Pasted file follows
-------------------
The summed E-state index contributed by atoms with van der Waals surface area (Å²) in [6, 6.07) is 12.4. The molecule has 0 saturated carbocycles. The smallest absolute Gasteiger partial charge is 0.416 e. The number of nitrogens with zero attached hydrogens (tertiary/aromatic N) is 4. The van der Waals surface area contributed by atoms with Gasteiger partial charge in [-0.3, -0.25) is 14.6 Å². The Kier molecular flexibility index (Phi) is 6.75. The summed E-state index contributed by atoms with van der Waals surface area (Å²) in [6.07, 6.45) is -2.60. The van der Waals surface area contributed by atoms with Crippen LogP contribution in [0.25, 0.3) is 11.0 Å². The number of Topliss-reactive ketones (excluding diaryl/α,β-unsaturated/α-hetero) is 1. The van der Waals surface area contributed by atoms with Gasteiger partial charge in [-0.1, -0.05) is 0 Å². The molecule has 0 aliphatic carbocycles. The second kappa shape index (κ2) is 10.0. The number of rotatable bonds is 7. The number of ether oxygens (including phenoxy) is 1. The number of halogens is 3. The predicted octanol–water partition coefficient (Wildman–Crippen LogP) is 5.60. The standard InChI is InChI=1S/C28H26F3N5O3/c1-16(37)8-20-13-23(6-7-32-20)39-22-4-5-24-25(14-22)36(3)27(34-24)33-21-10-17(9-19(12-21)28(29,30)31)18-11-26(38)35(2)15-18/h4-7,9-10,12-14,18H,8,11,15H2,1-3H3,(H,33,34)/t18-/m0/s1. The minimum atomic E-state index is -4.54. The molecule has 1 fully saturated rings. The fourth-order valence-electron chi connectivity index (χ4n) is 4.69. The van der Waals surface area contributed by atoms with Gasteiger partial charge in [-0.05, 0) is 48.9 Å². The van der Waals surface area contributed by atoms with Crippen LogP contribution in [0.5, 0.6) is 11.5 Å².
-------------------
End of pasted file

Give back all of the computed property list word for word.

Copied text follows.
The summed E-state index contributed by atoms with van der Waals surface area (Å²) in [6, 6.07) is 12.4. The molecule has 0 saturated carbocycles. The smallest absolute Gasteiger partial charge is 0.416 e. The number of nitrogens with zero attached hydrogens (tertiary/aromatic N) is 4. The van der Waals surface area contributed by atoms with Gasteiger partial charge in [-0.3, -0.25) is 14.6 Å². The Kier molecular flexibility index (Phi) is 6.75. The summed E-state index contributed by atoms with van der Waals surface area (Å²) in [6.07, 6.45) is -2.60. The van der Waals surface area contributed by atoms with Crippen LogP contribution in [0.25, 0.3) is 11.0 Å². The number of Topliss-reactive ketones (excluding diaryl/α,β-unsaturated/α-hetero) is 1. The van der Waals surface area contributed by atoms with Gasteiger partial charge in [-0.1, -0.05) is 0 Å². The molecule has 0 aliphatic carbocycles. The second kappa shape index (κ2) is 10.0. The number of rotatable bonds is 7. The number of ether oxygens (including phenoxy) is 1. The number of halogens is 3. The predicted octanol–water partition coefficient (Wildman–Crippen LogP) is 5.60. The standard InChI is InChI=1S/C28H26F3N5O3/c1-16(37)8-20-13-23(6-7-32-20)39-22-4-5-24-25(14-22)36(3)27(34-24)33-21-10-17(9-19(12-21)28(29,30)31)18-11-26(38)35(2)15-18/h4-7,9-10,12-14,18H,8,11,15H2,1-3H3,(H,33,34)/t18-/m0/s1. The minimum atomic E-state index is -4.54. The molecule has 1 fully saturated rings. The fourth-order valence-electron chi connectivity index (χ4n) is 4.69. The van der Waals surface area contributed by atoms with Gasteiger partial charge in [-0.05, 0) is 48.9 Å². The van der Waals surface area contributed by atoms with Crippen LogP contribution in [0.5, 0.6) is 11.5 Å².